As promised, here is Kerry Hammond's review of the new Dandy Gilver mystery, The Reek of Red Herrings. Don't forget to check out Catriona's guest post below to see who she did on her own 2016 reading list.
The Reek of Red Herrings by Catriona McPherson, published in Hardcover by Minotaur, hits the U.S. bookstores today, December 13. This is Dandy’s 9th mystery in the series and her coldest one yet. Set in the 1930s on the Banffshire coast of Scotland at Christmastime, this book is best enjoyed with a mug of hot chocolate by a cozy fire. I’ve read every book in the Dandy Gilver series and am always excited to see where her detecting takes her. I jumped at the chance to read this latest installment.
In the story, Dandy and her partner in detecting, Alec Osborne, travel to the tiny fishing town of Gamrie to investigate a rather delicate matter for a client. Mr. Birchfield, who made his fortune from herring that is fished off the coast, has discovered that some of his barrels contain something other than fish. That something just happens to be body parts, but whose parts they are, and how and why they’re in the barrels is the mystery—and something Mr. Birchfield cannot make public.
Undercover as philologists and with a reservation at the local hotel, Dandy and Alec arrive in town right before the huge wedding festivities. The celebrations and superstitions of the townspeople are an added challenge for them as they attempt to maintain their cover story while still getting to the bottom of things. As luck would have it, they are drawn into the wedding celebration, allowing them better access to anyone who might have seen a stranger come through town. But a coming storm adds a dangerous element to their sleuthing.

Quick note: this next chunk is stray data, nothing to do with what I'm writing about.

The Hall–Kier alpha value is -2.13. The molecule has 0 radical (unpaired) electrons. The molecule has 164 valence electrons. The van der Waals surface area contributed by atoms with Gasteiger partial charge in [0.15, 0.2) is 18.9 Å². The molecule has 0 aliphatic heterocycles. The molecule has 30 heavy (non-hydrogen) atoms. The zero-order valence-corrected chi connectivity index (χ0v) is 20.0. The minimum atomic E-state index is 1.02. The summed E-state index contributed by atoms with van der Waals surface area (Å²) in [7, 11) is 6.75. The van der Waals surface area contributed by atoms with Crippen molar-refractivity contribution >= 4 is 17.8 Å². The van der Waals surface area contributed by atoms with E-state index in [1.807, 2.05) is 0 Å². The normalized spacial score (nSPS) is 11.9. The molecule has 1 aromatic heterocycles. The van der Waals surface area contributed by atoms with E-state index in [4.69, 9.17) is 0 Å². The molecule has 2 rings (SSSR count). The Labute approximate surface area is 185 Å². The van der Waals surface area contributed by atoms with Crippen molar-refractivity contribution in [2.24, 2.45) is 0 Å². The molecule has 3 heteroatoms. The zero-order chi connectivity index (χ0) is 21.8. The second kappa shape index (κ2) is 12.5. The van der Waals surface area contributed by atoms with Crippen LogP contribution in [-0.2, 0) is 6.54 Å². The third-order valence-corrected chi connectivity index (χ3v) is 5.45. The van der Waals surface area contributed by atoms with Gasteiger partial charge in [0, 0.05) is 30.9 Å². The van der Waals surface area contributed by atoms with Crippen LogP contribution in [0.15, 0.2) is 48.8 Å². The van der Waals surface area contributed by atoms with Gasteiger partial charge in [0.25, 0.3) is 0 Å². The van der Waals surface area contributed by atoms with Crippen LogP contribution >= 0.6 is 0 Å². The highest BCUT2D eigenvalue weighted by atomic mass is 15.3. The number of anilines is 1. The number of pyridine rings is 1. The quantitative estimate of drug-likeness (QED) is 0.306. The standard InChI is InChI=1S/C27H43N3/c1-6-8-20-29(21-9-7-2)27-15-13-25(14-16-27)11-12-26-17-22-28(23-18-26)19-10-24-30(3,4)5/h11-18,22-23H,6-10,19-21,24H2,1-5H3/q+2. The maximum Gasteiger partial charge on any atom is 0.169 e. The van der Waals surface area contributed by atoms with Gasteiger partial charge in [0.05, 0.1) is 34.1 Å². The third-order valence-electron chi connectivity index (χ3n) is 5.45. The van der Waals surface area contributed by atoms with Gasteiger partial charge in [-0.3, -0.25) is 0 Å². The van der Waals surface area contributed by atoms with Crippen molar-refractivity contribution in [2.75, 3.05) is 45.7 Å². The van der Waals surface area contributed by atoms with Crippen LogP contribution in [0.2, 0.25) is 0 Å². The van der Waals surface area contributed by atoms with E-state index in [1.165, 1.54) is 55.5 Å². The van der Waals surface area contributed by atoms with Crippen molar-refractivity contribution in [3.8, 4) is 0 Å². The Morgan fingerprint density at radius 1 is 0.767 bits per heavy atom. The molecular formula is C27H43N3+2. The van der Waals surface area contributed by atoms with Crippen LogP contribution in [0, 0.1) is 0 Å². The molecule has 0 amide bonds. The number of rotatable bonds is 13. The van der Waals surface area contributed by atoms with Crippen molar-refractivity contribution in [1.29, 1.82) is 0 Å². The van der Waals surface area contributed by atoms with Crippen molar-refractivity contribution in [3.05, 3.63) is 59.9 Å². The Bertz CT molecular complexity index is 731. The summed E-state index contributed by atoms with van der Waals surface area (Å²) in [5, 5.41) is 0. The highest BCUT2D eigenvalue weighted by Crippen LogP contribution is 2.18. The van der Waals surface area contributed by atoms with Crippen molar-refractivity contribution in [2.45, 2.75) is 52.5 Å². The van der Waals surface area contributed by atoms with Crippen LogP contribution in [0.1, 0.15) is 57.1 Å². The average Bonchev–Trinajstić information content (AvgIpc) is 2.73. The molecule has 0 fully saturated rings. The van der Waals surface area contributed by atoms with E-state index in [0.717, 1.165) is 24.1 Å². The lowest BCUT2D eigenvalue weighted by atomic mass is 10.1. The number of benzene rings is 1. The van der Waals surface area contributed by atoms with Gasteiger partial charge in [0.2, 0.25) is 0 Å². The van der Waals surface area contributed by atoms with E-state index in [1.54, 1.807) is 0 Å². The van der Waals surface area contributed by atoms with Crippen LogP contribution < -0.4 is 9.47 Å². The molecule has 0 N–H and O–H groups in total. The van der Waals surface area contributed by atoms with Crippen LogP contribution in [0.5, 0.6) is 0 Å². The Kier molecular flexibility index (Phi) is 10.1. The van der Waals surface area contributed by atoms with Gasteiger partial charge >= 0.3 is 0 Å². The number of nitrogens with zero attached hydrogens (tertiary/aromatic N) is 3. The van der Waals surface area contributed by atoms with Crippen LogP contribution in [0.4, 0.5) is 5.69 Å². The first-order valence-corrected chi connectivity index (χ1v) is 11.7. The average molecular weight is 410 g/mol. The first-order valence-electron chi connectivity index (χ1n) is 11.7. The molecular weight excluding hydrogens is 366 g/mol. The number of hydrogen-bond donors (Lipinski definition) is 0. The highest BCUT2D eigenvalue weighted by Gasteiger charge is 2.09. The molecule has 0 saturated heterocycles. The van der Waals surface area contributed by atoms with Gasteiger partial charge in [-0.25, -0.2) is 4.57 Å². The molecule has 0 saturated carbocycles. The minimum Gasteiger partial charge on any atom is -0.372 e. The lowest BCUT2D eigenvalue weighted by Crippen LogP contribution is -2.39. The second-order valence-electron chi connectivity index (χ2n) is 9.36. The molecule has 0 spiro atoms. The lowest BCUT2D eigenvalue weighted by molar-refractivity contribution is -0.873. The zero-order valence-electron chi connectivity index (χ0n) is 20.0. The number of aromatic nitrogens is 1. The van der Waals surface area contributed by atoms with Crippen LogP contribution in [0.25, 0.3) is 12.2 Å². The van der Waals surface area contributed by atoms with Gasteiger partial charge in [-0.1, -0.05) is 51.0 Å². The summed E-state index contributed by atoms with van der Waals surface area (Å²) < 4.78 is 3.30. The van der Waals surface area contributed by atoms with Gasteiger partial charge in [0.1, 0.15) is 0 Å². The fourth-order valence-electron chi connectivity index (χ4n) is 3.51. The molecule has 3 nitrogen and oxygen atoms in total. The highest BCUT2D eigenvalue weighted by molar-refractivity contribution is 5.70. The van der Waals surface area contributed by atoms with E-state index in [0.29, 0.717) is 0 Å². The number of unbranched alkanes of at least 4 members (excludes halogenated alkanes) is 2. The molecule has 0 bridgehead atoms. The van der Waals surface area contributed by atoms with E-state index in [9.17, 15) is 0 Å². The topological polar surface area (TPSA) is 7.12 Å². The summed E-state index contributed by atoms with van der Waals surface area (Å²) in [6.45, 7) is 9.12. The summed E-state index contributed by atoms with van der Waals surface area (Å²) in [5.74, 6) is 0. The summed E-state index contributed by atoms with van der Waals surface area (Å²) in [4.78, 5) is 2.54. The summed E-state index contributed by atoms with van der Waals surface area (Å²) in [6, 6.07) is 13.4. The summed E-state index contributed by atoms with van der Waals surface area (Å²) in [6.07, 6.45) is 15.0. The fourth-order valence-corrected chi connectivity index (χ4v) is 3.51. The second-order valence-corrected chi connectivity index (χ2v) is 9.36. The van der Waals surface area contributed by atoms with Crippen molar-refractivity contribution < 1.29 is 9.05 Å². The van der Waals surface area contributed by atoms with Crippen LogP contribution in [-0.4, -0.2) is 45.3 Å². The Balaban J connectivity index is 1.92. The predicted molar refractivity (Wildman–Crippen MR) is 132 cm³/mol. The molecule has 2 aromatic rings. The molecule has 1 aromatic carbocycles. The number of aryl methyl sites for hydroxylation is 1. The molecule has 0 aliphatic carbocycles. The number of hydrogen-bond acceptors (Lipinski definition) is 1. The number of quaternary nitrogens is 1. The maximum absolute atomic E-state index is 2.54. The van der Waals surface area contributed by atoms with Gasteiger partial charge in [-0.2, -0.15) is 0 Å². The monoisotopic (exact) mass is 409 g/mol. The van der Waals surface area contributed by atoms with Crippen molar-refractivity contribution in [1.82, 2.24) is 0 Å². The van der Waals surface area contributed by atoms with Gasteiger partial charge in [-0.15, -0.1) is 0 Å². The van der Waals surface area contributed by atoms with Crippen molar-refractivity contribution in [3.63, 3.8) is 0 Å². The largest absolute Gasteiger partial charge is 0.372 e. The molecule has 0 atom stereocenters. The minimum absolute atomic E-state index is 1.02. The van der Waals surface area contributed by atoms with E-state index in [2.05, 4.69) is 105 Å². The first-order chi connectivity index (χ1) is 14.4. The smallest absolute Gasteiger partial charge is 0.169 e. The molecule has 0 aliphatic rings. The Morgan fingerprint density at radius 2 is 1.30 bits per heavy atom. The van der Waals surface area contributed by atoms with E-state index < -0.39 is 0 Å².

The Dandy Gilver mysteries are a great series and I thoroughly enjoyed this latest book. I love anything set in the early 1900s and the fact that these books take place in Scotland is an added bonus. It’s fun to armchair travel to Scotland without the need for an airplane ticket (or time machine). But I can’t stress enough that you’ll need a warm blanket to get through this book. Poor Dandy and Alec are subjected to the coldest of temps and a drafty hotel with a miserly proprietress.
This book was provided to Mystery Playground by the publisher. The review is fair and independent.